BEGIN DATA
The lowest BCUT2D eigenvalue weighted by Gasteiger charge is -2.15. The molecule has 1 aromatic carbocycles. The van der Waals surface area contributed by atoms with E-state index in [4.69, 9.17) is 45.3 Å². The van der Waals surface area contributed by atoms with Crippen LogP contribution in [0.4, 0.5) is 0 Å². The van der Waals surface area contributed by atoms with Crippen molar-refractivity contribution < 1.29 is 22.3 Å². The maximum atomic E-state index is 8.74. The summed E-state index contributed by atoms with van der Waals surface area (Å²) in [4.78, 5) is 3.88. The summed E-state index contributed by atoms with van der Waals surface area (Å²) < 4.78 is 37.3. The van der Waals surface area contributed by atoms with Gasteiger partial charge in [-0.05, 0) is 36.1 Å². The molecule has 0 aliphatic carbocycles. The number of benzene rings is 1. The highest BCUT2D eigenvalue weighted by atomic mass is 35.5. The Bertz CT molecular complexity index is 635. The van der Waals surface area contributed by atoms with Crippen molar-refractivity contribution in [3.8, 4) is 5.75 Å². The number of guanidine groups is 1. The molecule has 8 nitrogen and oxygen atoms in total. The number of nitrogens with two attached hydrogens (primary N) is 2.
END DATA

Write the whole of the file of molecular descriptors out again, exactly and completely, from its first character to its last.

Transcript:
The lowest BCUT2D eigenvalue weighted by Gasteiger charge is -2.15. The molecule has 1 aromatic carbocycles. The van der Waals surface area contributed by atoms with E-state index in [4.69, 9.17) is 45.3 Å². The van der Waals surface area contributed by atoms with Crippen LogP contribution in [0.4, 0.5) is 0 Å². The van der Waals surface area contributed by atoms with Crippen molar-refractivity contribution < 1.29 is 22.3 Å². The maximum atomic E-state index is 8.74. The summed E-state index contributed by atoms with van der Waals surface area (Å²) in [4.78, 5) is 3.88. The summed E-state index contributed by atoms with van der Waals surface area (Å²) < 4.78 is 37.3. The van der Waals surface area contributed by atoms with Gasteiger partial charge in [-0.05, 0) is 36.1 Å². The molecule has 0 aliphatic carbocycles. The number of benzene rings is 1. The highest BCUT2D eigenvalue weighted by atomic mass is 35.5. The Bertz CT molecular complexity index is 635. The van der Waals surface area contributed by atoms with Crippen molar-refractivity contribution in [3.8, 4) is 5.75 Å². The number of guanidine groups is 1. The molecule has 8 nitrogen and oxygen atoms in total. The number of nitrogens with two attached hydrogens (primary N) is 2.